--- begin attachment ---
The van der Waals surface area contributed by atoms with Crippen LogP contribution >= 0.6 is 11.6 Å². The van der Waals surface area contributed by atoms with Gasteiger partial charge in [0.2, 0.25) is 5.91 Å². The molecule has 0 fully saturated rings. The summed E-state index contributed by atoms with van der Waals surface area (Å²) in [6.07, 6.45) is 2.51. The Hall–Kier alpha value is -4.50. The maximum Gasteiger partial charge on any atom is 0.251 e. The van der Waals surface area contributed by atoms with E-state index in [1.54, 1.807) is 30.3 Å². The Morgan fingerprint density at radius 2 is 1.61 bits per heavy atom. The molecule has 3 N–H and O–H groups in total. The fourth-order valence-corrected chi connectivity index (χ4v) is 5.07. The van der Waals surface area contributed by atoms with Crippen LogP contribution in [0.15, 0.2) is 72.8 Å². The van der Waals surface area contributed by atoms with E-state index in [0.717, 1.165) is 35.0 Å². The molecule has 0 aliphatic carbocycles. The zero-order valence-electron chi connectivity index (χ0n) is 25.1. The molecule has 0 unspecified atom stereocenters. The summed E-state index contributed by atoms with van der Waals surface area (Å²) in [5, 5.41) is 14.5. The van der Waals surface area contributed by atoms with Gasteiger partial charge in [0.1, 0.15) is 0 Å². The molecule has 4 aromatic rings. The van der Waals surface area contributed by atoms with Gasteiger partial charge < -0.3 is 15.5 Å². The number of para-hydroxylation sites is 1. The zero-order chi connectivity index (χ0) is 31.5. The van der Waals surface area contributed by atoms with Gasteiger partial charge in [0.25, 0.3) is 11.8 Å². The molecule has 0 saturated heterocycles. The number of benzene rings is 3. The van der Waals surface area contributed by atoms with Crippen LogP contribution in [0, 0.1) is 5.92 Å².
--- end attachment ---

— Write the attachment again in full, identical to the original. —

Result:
The van der Waals surface area contributed by atoms with Crippen LogP contribution >= 0.6 is 11.6 Å². The van der Waals surface area contributed by atoms with Gasteiger partial charge in [0.2, 0.25) is 5.91 Å². The molecule has 0 fully saturated rings. The summed E-state index contributed by atoms with van der Waals surface area (Å²) in [6.07, 6.45) is 2.51. The Hall–Kier alpha value is -4.50. The maximum Gasteiger partial charge on any atom is 0.251 e. The van der Waals surface area contributed by atoms with E-state index in [1.54, 1.807) is 30.3 Å². The Morgan fingerprint density at radius 2 is 1.61 bits per heavy atom. The molecule has 3 N–H and O–H groups in total. The fourth-order valence-corrected chi connectivity index (χ4v) is 5.07. The van der Waals surface area contributed by atoms with Crippen LogP contribution in [0.15, 0.2) is 72.8 Å². The van der Waals surface area contributed by atoms with E-state index in [0.717, 1.165) is 35.0 Å². The molecule has 0 aliphatic carbocycles. The zero-order valence-electron chi connectivity index (χ0n) is 25.1. The molecule has 0 unspecified atom stereocenters. The summed E-state index contributed by atoms with van der Waals surface area (Å²) in [5, 5.41) is 14.5. The van der Waals surface area contributed by atoms with Gasteiger partial charge in [0.1, 0.15) is 0 Å². The molecule has 4 aromatic rings. The van der Waals surface area contributed by atoms with Gasteiger partial charge < -0.3 is 15.5 Å². The number of para-hydroxylation sites is 1. The zero-order chi connectivity index (χ0) is 31.5. The van der Waals surface area contributed by atoms with Gasteiger partial charge in [0.25, 0.3) is 11.8 Å². The molecule has 0 saturated heterocycles. The number of benzene rings is 3. The van der Waals surface area contributed by atoms with Crippen LogP contribution in [0, 0.1) is 5.92 Å².